Bee sensors to further our knowledge of key crop pollinators

CSIRO researchers are tracking honey bees via minute radio sensors in a bid to improve pollination and productivity on farms around Australia. The research will also aid in global efforts to combat colony collapse disorder (CCD), a condition decimating honey-bee populations worldwide.

One of the CSIRO project's sensor-tagged bees goes about its business.
CSIRO

In Hobart, Tasmania, scientists are busy affixing 5,000-odd sensors, each 2.5mm square, to the backs of bees that are then released into the wild. It’s the world’s first study utilising large numbers of insects for environmental monitoring.

"Honey bees play a vital role in the landscape through a free pollination service for agriculture, which various crops rely on to increase yields,” says project leader Dr Paulo de Souza. “A recent CSIRO study showed bee pollination in Faba beans can lead to a productivity increase of 17 per cent.

"Using this technology, we aim to understand the bee’s relationship with its environment. This should help us understand optimal productivity conditions as well as further our knowledge of the cause of colony collapse disorder.”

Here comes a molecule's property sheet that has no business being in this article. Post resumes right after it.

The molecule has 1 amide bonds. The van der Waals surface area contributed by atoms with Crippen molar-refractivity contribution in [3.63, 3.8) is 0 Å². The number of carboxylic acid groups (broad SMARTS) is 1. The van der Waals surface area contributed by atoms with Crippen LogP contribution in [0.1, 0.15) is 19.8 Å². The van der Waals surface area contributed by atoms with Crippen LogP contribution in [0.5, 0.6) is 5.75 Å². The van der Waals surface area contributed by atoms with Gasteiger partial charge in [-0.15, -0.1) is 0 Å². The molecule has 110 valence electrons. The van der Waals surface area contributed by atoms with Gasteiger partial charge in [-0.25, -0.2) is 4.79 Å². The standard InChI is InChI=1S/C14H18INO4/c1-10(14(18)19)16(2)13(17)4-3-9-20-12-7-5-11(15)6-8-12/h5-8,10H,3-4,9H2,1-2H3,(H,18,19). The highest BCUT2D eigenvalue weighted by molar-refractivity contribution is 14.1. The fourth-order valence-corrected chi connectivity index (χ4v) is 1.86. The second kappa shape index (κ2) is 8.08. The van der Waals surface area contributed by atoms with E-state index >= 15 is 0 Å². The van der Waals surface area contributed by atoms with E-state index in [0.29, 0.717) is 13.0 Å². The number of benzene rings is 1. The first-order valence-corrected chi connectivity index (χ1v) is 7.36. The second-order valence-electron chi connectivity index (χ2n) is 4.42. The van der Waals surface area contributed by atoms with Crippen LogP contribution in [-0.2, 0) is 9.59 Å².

Monitoring the honey-bees using a technique called 'swarm sensing' will yield vital data that could help combat the global threats of CCC and varroa mite infestation, and will help farmers to better manage these key crop pollinators.

To create the ‘mobile data collectors’ CSIRO researchers refrigerate each bee, sedating it temporarily while a sensor is secured with adhesive. "The sensors appear to have no impact on the bee's ability to fly and carry out its normal duties," de Souza says.

The tiny Radio Frequency Identification sensors work like e-tags on vehicles, recording whenever bees pass specified data loggers, with the information sent remotely to researchers, who will use it to build a detailed 3-D model depicting how the bees move around their environs.

"Bees are social insects that … operate on a very predictable schedule,” says de Souza. “Any change in their behaviour indicates a change in their environment. If we can model their movements … this will help us understand how to maximise their productivity as well as monitor for any biosecurity risks."

It’s hoped that the sensor project will enhance scientific knowledge of bee behaviour and improve farmers’ ability to manage these key pollinators, with consequent increases in crop productivity and profitability.

Dr de Souza is working with the University of Tasmania, beekeepers and fruit-growers state-wide to trial the sensor technology.

The next stage of the project involves reducing the sensor’s size to 1mm square so it can be attached to smaller insects such as fruit flies and mosquitoes.

 

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